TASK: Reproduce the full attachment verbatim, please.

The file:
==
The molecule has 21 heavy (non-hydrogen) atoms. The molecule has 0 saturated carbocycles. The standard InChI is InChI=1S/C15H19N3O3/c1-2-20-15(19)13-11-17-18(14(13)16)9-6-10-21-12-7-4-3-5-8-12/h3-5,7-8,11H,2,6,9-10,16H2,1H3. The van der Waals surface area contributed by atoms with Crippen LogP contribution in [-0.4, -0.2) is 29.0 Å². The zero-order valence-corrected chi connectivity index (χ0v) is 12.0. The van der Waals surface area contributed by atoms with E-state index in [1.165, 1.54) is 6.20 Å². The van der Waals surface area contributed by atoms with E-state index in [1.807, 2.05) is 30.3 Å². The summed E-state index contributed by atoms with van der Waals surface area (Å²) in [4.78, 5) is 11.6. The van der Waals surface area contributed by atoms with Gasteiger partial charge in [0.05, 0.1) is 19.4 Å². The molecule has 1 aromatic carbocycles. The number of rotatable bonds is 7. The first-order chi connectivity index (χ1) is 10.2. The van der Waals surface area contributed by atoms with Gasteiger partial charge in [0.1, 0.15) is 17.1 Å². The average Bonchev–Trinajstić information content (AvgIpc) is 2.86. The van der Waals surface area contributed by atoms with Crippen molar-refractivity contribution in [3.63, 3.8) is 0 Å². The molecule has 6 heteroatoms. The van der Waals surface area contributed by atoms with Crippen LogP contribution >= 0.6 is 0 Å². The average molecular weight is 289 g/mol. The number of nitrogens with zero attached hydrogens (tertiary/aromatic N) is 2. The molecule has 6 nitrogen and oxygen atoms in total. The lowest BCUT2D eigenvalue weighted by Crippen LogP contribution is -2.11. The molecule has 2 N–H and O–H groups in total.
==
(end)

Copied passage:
The molecule has 21 heavy (non-hydrogen) atoms. The molecule has 0 saturated carbocycles. The standard InChI is InChI=1S/C15H19N3O3/c1-2-20-15(19)13-11-17-18(14(13)16)9-6-10-21-12-7-4-3-5-8-12/h3-5,7-8,11H,2,6,9-10,16H2,1H3. The van der Waals surface area contributed by atoms with Crippen LogP contribution in [-0.4, -0.2) is 29.0 Å². The zero-order valence-corrected chi connectivity index (χ0v) is 12.0. The van der Waals surface area contributed by atoms with E-state index in [1.165, 1.54) is 6.20 Å². The van der Waals surface area contributed by atoms with E-state index in [1.807, 2.05) is 30.3 Å². The summed E-state index contributed by atoms with van der Waals surface area (Å²) in [4.78, 5) is 11.6. The van der Waals surface area contributed by atoms with Gasteiger partial charge in [0.05, 0.1) is 19.4 Å². The molecule has 1 aromatic carbocycles. The number of rotatable bonds is 7. The first-order chi connectivity index (χ1) is 10.2. The van der Waals surface area contributed by atoms with Gasteiger partial charge in [0.1, 0.15) is 17.1 Å². The average Bonchev–Trinajstić information content (AvgIpc) is 2.86. The van der Waals surface area contributed by atoms with Crippen molar-refractivity contribution in [3.63, 3.8) is 0 Å². The molecule has 6 heteroatoms. The van der Waals surface area contributed by atoms with Crippen LogP contribution >= 0.6 is 0 Å². The average molecular weight is 289 g/mol. The number of nitrogens with zero attached hydrogens (tertiary/aromatic N) is 2. The molecule has 6 nitrogen and oxygen atoms in total. The lowest BCUT2D eigenvalue weighted by Crippen LogP contribution is -2.11. The molecule has 2 N–H and O–H groups in total.